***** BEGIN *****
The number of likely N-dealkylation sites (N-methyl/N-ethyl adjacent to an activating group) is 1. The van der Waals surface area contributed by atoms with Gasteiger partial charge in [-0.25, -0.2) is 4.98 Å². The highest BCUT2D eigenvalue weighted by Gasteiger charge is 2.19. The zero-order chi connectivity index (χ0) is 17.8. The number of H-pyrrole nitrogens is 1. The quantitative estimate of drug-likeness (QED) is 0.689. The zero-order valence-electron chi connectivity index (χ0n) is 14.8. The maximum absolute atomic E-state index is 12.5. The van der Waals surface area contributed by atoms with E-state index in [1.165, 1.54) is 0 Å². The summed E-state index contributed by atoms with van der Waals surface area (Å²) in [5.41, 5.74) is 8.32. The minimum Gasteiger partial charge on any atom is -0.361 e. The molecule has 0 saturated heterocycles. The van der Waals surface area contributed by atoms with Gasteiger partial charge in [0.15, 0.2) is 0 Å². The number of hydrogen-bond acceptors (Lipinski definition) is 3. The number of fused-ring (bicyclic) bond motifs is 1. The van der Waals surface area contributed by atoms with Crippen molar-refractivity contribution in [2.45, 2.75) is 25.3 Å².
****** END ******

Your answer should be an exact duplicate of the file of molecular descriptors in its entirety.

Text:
The number of likely N-dealkylation sites (N-methyl/N-ethyl adjacent to an activating group) is 1. The van der Waals surface area contributed by atoms with Gasteiger partial charge in [-0.25, -0.2) is 4.98 Å². The highest BCUT2D eigenvalue weighted by Gasteiger charge is 2.19. The zero-order chi connectivity index (χ0) is 17.8. The number of H-pyrrole nitrogens is 1. The quantitative estimate of drug-likeness (QED) is 0.689. The zero-order valence-electron chi connectivity index (χ0n) is 14.8. The maximum absolute atomic E-state index is 12.5. The van der Waals surface area contributed by atoms with E-state index in [1.165, 1.54) is 0 Å². The summed E-state index contributed by atoms with van der Waals surface area (Å²) in [5.41, 5.74) is 8.32. The minimum Gasteiger partial charge on any atom is -0.361 e. The molecule has 0 saturated heterocycles. The van der Waals surface area contributed by atoms with Gasteiger partial charge in [0.15, 0.2) is 0 Å². The number of hydrogen-bond acceptors (Lipinski definition) is 3. The number of fused-ring (bicyclic) bond motifs is 1. The van der Waals surface area contributed by atoms with Crippen molar-refractivity contribution in [2.45, 2.75) is 25.3 Å².